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Find romance on and off the pages

Bookstore owner is organizing a trip to a romance book convention in Los Angeles. Among the attractions are authors and men trying out for book covers.

March 21, 2011|By Sarah Peters, sarah.peters@latimes.com
  • Toni Bruner, owner of New & Recycled Romances bookstore in Costa Mesa, is hosting a trip to Los Angeles for a romance writers convention.
Toni Bruner, owner of New & Recycled Romances bookstore… (Don Leach, Daily…)

COSTA MESA — Although Toni Buner has never been bitten by a vampire, met a pillaging pirate or been rescued by a knight, the bookseller can tell you any of the fictional scenarios that would happen should you encounter one.

Being in the business of books' "happy endings" for 23 years, the owner of New and Recycled Romances has read more steamy novels than most, becoming something of an unofficial expert on the subject.

In her 1,000-square-foot shop at 145 Broadway, Bruner has more than 60,000 new and used titles dating to the 1980s. She's read about 70% of the titles in her inventory.

"We get very few nasty customers," Bruner said. "People are very happy when they come in here because that's the sort of thing they're looking for."

Bruner and a busload of other like-minded romantics are preparing to meet the authors behind their favorite novels April 9 at the Romantic Times Booklovers Convention Book Fair in Los Angeles.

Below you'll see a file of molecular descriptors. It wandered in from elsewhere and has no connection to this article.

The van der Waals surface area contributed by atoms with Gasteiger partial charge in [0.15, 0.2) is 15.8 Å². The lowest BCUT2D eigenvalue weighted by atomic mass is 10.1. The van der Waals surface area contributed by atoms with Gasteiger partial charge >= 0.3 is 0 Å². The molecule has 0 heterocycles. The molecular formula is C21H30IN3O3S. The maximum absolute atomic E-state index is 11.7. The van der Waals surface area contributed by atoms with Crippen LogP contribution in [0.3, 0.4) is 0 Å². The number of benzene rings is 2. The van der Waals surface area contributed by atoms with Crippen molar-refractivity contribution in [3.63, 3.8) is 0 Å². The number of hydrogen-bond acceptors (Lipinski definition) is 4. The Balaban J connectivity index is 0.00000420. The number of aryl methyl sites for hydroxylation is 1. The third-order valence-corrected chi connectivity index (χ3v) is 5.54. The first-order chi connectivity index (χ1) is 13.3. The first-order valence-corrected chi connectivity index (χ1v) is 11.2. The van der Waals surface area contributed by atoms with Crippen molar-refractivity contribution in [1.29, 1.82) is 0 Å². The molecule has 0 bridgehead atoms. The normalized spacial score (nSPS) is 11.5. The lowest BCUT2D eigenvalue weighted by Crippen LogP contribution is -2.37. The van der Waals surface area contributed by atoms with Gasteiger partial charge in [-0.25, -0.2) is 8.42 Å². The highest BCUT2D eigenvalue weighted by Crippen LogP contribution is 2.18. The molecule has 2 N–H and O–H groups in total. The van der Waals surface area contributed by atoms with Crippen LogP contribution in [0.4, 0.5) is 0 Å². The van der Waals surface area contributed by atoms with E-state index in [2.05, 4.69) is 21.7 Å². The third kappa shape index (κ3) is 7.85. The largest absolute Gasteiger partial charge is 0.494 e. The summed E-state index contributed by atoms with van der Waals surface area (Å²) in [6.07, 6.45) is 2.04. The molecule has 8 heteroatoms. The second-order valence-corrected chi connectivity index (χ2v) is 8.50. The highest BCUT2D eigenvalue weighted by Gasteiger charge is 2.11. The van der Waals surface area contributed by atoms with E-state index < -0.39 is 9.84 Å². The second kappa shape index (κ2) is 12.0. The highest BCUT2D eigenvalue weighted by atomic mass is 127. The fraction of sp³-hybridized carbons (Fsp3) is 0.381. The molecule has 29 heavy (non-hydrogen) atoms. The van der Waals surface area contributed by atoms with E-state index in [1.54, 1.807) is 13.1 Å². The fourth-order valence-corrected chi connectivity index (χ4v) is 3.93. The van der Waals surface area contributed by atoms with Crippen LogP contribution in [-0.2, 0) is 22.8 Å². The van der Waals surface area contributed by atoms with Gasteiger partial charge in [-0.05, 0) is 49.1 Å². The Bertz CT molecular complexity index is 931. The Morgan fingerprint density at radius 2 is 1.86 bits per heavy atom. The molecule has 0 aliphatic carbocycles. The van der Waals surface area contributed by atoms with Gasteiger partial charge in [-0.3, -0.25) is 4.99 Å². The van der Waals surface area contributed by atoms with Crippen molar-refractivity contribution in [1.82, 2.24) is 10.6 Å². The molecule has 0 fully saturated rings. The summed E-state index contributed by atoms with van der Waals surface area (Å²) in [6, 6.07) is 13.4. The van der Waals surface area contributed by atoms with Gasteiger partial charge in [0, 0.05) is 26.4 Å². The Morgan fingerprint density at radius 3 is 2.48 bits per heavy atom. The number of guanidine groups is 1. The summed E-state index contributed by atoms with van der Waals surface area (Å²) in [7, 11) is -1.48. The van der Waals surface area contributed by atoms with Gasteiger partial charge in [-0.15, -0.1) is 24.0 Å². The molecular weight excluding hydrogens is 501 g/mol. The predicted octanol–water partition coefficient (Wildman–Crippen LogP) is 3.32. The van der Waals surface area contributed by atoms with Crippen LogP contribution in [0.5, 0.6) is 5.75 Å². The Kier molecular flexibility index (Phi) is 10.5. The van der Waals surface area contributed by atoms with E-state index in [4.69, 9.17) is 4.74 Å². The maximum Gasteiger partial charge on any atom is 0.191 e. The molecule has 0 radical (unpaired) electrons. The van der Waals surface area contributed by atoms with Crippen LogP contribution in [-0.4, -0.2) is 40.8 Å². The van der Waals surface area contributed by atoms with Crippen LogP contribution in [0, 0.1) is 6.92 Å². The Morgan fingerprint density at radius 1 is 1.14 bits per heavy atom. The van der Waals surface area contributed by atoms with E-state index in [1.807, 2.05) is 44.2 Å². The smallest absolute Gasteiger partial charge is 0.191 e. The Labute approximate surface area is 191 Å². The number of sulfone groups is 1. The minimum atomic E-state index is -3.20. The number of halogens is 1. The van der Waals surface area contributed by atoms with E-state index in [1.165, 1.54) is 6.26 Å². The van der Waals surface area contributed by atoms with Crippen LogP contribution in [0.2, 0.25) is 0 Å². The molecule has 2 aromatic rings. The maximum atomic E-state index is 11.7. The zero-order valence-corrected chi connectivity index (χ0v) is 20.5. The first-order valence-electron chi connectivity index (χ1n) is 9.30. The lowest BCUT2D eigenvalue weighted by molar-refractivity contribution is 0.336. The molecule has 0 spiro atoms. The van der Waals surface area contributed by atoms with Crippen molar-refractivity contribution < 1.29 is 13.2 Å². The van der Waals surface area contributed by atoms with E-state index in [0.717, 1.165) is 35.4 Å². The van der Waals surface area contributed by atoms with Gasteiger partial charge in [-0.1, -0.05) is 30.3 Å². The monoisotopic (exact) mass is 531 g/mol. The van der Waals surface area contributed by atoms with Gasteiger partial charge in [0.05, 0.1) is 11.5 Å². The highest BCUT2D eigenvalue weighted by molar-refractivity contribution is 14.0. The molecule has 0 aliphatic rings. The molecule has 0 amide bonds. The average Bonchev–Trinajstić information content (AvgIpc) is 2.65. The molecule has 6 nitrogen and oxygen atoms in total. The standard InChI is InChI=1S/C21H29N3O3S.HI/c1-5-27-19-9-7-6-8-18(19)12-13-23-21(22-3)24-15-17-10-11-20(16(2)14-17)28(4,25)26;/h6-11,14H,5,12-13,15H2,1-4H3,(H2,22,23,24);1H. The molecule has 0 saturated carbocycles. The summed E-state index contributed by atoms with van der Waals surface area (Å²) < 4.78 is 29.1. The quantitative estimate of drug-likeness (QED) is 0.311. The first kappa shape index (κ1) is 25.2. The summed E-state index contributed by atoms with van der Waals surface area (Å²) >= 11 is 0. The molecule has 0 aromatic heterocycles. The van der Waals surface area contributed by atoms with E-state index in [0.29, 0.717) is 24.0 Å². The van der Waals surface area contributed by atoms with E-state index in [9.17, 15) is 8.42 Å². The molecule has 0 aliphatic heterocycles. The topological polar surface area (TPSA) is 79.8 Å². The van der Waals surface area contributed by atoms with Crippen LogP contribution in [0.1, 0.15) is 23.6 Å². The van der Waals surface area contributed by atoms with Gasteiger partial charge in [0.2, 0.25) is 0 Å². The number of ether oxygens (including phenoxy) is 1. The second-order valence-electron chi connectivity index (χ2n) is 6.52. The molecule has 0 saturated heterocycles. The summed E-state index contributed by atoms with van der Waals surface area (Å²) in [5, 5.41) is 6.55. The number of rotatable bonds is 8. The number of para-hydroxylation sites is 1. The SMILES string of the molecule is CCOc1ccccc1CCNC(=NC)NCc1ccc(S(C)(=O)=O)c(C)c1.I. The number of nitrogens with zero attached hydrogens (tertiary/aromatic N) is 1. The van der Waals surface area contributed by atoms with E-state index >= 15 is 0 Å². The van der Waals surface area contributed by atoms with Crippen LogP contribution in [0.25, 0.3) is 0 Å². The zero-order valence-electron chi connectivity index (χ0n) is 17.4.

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However, perhaps more thrilling than meeting the author of titles such as "Hearts Aflame" or "Captive Rose" is the chance to meet the male models that inspire the book covers' racy artwork.

Bruner doesn't expect Fabio to be attendance — the 52-year-old heartthrob has started penning the novels rather than just posing for them — but there's a good chance that other men will be there auditioning to become the face and body for the next wave of published titles.

Over all, there will be about 400 authors in attendance, she said.

While Bruner has already filled 20 seats at $30 per ticket on the bus going to the Westin Bonaventure Hotel & Suites in downtown Los Angeles, she doesn't anticipate having trouble filling the remaining 10 seats — or an additional bus if need be.

There's just something almost addicting about romance novels that keeps the reader coming back for more, she said.

"Why do you think people go to the movies to see a comedy?" said Debbie Fazzi, who was first hired on by Bruner to alphabetize her collection 22 years ago. "People want that happy, euphoric feeling. It's an escape for their daily lives."

Sure enough, even with the advent of the Kindle and other e-readers, the demand for romance novels keeps Bruner on her feet a little more than she originally anticipated when she first set up shop.

"I thought that I could sit there and read my books all day, maybe occasionally sell one," Bruner said. "It didn't work out that way."

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